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"Some of the women amazed us" : discoveries through dialogue regarding women in Christian leadership McKenzie, Barbara Burkett

Abstract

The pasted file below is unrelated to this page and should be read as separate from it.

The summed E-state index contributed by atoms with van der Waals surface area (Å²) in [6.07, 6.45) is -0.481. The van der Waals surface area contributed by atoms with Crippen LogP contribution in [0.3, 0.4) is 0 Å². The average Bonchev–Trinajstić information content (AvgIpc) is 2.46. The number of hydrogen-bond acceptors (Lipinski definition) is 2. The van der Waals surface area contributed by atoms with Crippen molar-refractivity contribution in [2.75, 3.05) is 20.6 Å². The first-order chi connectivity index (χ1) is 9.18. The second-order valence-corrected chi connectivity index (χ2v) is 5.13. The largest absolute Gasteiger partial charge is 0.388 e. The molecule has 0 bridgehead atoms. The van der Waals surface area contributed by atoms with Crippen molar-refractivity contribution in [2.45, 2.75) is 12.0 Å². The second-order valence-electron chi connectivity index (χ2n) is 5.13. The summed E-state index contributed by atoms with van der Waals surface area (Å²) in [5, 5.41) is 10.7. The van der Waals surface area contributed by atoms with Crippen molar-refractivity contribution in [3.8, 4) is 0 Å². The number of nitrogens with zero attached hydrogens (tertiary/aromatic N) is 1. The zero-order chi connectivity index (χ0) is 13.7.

During my years in Christian education, I became fascinated by the fact that few women participated in levels of visible leadership especially in light of the women's movement in the broader society. Women had always been active in church life, perhaps, more so than men. If societal barriers were falling for women, why were women not in visible leadership positions in the church? This study uses a series of in-depth interviews based on a phenomenological approach to determine what specific factors in the lives of women who serve as Christian leaders either helped or hindered them in their pilgrimage. Eight women were interviewed to discover their life experiences and three men to discern their perspectives. As the eleven interviews were reviewed and analyzed, I read secular and Christian literature to find supportive or corroborative information related to the emerging themes. The thesis is presented in two parts: first, an academic preface articulating the process of research and analysis; and second, a study guide developed for women and men in my field of practice, Christian education. Because I am committed to Christian education, I have chosen to develop a study guide to be used for individual or group study. The method, the discoveries, and the presentation share a common theme: the importance of dialogue. Key observations in the study indicate that the factors that helped some women are the same factors that hindered others and that each individual woman's ability to lead is influenced by a complexity of factors. As the study guide develops, each of the factors is discussed as one which helped or hindered the participants. Following the presentations of themes are suggestions for changes, or transformation, with recommendations for further study and possible action by individuals or local churches. Among the participants, the Bible is considered the authoritative word of God and each looked to the Bible for principles and guidelines regarding women in leadership. Based on their respective interpretations of the Bible, some were led by hermeneutic processes to believe that women are to lead alongside men as equal partners; others, however, hold the view that women are not to assume the highest leadership positions. The cultural settings of the participants influenced their leadership. Two factors, patriarchy and feminism, are examined to identify aspects of each which help women in leadership in some cases and hinder in others. Pivotal in the discussion is that each woman's sense of personhood affects her own ability to assume leadership. A woman's identity is seen in view of her relationships to her family, herself, and her God. For many women, pain emerged as a theme growing out of frustrated efforts to pursue leadership faced with institutional opposition. Women are encouraged to lead in many venues of the church, including education and missions. For some women, leadership has been helped by existing policies; for other women, leadership opportunities have been restricted and hindered.

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